“I worked on a new weekly summary email feature, which surfaces interesting content that our users may have missed throughout the week. I was involved from the start, helping to identify, frame, and prioritize the problem based on existing customer research. From there, I designed the email content using an existing design system from Braden as a foundation, and I solicited feedback from the team. Next, I made a quick technical plan for assembling modular email content and then implemented the new email using Go and a templating system that my teammate Steph had set up. Finally, I tested the email by sending it to our own team, incorporated feedback, and then launched it to all of our users. Since shipping it, I’ve checked in on metrics to see how it’s performing. I’ve also made improvements based on customer feedback I received directly through Intercom and issues coming in through Sentry.”

  • Fast-Paced Environment

    Things change quickly, and everything is balancing trade-offs.

    As an early stage startup, we need to be able to adapt and switch courses quickly. Our philosophy is best described by this Eisenhower quote: “Plans are worthless, but planning is everything.” We value the process of planning, but don’t consider any of our plans to be carved in stone. We don't want chaos and disorder, but we also don't want to be rigid and inflexible. Striking this balance is something we actively and consciously work toward every day.

    One of the biggest frustrations people have about working at early stage startups is how often things change. People need consistency and certainty, and change creates anxiety and fear, which, in turn, are shown to decrease productivity and creativity. So how do we reconcile these two seemingly contradictory facts?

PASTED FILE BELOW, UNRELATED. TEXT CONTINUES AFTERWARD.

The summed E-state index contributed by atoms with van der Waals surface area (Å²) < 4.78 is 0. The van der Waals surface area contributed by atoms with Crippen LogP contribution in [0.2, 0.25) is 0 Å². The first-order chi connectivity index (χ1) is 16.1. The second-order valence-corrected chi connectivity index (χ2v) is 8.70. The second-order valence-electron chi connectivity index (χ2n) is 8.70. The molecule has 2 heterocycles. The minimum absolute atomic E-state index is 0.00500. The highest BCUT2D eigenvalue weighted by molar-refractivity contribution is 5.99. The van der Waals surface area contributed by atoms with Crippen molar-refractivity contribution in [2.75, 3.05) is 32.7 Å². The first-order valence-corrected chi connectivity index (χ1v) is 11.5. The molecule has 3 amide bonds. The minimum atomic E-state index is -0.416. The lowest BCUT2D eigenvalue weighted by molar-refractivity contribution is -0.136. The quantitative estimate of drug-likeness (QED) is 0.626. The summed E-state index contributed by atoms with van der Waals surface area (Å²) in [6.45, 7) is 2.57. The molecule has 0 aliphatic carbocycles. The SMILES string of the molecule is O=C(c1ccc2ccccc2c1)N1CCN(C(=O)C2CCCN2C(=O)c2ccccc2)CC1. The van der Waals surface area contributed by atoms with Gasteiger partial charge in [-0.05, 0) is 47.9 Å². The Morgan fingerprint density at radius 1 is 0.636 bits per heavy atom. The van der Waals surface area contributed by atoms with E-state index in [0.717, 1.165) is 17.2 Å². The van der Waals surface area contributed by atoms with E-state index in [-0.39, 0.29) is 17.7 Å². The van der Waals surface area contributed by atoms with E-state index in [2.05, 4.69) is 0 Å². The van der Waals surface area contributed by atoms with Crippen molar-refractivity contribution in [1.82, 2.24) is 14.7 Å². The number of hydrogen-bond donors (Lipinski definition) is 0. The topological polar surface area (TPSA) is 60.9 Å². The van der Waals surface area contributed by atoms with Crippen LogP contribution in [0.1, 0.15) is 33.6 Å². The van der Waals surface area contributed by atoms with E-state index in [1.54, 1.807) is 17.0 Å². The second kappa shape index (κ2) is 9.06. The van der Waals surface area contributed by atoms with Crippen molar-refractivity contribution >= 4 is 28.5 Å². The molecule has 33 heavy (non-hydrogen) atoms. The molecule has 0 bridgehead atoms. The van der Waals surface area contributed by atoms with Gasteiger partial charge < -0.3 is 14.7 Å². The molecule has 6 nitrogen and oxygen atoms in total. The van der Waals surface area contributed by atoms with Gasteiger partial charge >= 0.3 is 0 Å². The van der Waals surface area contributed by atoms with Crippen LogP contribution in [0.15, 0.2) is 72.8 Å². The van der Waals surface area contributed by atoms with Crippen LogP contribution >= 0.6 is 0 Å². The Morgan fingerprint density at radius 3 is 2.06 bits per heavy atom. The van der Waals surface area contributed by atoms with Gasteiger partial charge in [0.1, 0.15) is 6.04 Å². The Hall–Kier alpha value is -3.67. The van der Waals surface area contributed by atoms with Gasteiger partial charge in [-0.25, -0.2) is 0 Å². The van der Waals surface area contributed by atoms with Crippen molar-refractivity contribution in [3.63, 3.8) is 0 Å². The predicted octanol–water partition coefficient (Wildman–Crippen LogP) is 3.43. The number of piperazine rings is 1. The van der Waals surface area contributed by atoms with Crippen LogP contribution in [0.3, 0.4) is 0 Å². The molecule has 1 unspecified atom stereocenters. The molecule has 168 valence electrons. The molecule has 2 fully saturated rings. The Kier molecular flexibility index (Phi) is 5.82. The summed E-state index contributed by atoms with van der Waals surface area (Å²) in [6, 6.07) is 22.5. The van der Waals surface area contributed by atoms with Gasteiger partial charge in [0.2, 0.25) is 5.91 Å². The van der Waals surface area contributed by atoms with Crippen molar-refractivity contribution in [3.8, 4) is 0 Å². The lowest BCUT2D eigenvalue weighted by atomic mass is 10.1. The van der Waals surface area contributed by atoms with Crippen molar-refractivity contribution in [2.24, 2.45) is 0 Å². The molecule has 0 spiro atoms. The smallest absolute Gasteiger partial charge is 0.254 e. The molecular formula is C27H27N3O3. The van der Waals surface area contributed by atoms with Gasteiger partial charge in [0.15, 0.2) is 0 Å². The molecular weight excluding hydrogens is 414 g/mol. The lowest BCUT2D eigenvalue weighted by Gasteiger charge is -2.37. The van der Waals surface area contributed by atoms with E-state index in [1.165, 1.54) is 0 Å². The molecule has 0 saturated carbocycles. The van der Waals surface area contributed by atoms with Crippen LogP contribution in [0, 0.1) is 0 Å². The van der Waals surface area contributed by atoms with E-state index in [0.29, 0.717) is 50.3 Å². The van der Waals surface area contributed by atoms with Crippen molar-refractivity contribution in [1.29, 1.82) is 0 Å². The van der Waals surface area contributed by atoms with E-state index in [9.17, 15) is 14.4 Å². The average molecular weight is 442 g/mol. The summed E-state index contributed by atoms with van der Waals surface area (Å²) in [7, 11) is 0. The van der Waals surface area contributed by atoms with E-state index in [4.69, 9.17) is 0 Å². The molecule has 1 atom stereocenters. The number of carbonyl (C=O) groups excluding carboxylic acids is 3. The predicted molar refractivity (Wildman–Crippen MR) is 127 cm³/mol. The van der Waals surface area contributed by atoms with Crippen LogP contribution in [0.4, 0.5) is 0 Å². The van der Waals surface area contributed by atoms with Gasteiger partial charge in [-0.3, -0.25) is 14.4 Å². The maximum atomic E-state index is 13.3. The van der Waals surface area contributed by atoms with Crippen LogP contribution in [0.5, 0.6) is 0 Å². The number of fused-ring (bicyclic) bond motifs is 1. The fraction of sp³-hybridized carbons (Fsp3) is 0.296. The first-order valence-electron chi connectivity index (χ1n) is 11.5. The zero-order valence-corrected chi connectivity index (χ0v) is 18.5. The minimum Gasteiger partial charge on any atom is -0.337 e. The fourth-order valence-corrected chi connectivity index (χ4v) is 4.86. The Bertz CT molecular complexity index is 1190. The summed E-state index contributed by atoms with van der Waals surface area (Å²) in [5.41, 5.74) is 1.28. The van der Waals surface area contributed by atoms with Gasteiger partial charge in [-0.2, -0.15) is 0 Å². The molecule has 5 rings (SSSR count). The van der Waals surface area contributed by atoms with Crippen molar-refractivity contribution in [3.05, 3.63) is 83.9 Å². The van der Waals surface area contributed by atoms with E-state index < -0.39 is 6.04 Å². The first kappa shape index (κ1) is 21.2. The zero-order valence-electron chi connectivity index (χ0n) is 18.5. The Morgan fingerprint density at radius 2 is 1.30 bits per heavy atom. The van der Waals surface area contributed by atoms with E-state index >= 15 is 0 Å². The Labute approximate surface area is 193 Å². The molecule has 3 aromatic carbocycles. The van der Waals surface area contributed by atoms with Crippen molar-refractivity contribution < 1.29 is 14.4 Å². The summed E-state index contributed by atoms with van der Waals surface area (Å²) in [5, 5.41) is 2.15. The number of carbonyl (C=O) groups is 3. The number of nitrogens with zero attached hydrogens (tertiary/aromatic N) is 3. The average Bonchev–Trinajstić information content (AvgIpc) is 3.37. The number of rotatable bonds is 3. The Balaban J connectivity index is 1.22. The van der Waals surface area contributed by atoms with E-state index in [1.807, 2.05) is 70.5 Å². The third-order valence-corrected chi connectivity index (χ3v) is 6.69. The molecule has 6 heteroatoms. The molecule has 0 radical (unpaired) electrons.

The answer is that not all change is created equal. It’d be absurd if you needed four levels of approval to change what snacks you have in your office kitchen. Conversely, it’s going to be really jarring if you are suddenly told to drop all your work because a product line has been axed, without any explanation or foreshadowing.

    The trick is to allow for some types of changes to be fast and fluid, while requiring others to be slower and more deliberate. Some changes should require nothing more than a quick chat, while others need a stakeholder meeting, and others need an all-hands company meeting. We make sure team members are informed and involved in decision making, which means we can tune plans dynamically and quickly without people feeling like they are being jerked back and forth. Dan, our CEO, goes into detail about how we approach change at Range in his post, Shades of Change.